CHaracterising ExOPlanets Satellite (CHEOPS) is a space telescope being developed jointly by the European Space Agency (ESA) and the Swiss Space Office (SSO). The spacecraft is scheduled to be launched into space by early-2019.

The satellite will be placed at a helio-synchronous orbit at an inclination of approximately 98o. The main objective of the spacecraft is to observe planetary transits by means of ultra-high precision photometry.

The telescope satellite mission is estimated to be completed with an investment of more than €50m ($61m), of which approximately €30m ($37m) will be contributed by Switzerland and the remaining by other partners, including ESA.

Design and development of CHEOPS telescope

CHEOPS will have a total launch mass of 250kg and will measure 1.5m-long, 1.4m-wide and 1.5m-high when stowed for launch. The baseline of the spacecraft will include a standard platform with certain modifications. The satellite will have a designed mission lifespan of 3.5 years.

Surrey Satellite Technology (SSTL) was selected to undertake the design phase of CHEOPS science satellite in September 2013.

The spacecraft’s prime design and construction contract was awarded to Airbus Defence and Space in November 2014. The contractual scope included the supply of a base platform for the spacecraft. The components for the spacecraft development were provided by institutes from 11 European nations.

“The CHEOPS will fly at an altitude between 650km and 800km in a dusk-dawn heliosynchronous orbit.”

The structure for CHEOPS was designed and developed in Switzerland, while the baffle and cover assembly for the spacecraft was carried out in Belgium. The optics originated from Italy, the data processing unit and flight software from Austria, while the radiators were developed in Hungary, the focal plane module was produced in Germany, and the charge-coupled device (CCD) detector was manufactured in the UK.

Construction of the 33.5cm diameter Ritchey-Chrétien telescope was completed by the Centre for Space and Habitability (CSH) at the University of Bern and transported for integration with the satellite platform in April 2018.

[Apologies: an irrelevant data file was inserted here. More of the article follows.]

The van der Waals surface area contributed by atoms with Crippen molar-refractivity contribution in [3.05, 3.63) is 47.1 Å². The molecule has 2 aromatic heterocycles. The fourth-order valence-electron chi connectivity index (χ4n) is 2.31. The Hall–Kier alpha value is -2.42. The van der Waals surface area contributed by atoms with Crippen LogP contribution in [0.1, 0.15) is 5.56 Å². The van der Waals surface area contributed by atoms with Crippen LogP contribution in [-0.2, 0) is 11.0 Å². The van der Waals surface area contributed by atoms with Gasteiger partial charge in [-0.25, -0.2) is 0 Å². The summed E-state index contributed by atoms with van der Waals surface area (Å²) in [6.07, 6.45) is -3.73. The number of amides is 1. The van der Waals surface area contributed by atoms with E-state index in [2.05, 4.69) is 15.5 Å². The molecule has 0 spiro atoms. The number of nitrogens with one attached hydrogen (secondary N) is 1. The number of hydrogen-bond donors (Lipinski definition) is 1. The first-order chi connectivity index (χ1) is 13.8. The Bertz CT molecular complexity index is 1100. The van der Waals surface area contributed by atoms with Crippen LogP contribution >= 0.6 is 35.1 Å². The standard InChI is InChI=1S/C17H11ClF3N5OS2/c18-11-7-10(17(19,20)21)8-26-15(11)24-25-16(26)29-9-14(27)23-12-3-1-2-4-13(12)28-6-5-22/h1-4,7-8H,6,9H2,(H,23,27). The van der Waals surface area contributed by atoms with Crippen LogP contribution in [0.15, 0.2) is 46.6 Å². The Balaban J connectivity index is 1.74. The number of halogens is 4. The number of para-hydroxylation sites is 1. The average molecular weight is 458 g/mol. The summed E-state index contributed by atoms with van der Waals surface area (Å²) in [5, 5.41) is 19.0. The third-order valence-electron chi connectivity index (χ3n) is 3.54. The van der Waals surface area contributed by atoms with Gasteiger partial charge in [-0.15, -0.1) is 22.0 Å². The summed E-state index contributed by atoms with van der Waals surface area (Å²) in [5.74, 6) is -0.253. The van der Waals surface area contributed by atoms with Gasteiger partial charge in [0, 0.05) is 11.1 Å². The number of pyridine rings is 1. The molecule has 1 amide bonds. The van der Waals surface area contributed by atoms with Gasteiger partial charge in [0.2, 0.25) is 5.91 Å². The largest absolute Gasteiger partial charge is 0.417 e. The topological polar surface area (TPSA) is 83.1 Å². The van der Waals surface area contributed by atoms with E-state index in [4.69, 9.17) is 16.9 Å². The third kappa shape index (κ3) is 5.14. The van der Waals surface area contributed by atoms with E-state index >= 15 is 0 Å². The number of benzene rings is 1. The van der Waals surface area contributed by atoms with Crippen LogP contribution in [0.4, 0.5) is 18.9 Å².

Instruments on-board CHEOPS

The instrument system integrated into the three-axis stabilised spacecraft will feature four units, including optical telescope assembly (OTA), baffle and cover assembly (BCA), sensor electronics module (SEM), and back-end electronics (BEE).

The OTA unit will include a telescope, optical structure, back-end optics, focal plane module, and radiators, while the BCA unit will house an external baffle and cover assembly mounted on the platform collar.

The SEM will include a sensor control unit for controlling and reading the CCD detector. It will also accommodate a power conditioning unit, which will be used for filtering or conditioning the voltages supplied to the CCD and the front-end electronics thermal control.

The BEE unit will feature a digital processing unit and power supply unit, which will provide energy to all elements of the satellite instrument system.

CHEOPS mission details

The CHEOPS will fly at an altitude between 650km and 800km in a dusk-dawn heliosynchronous orbit. It will characterise known exoplanets and their parent stars with accuracy and will also measure the orbit and radius of the exoplanets.

The mission will provide preliminary observations on targets for the European Extremely Large Telescope and James Webb Space Telescope.

Launch vehicle for CHEOPS

CHEOPS’ launch operations contract was awarded to Arianespace in December 2017. It will be launched on-board the Soyuz launch vehicle, along with an Italian radar satellite.

The launch operation of the satellite will be carried out from the Guiana Space Centre located at Europe’s spaceport in Kourou, French Guiana.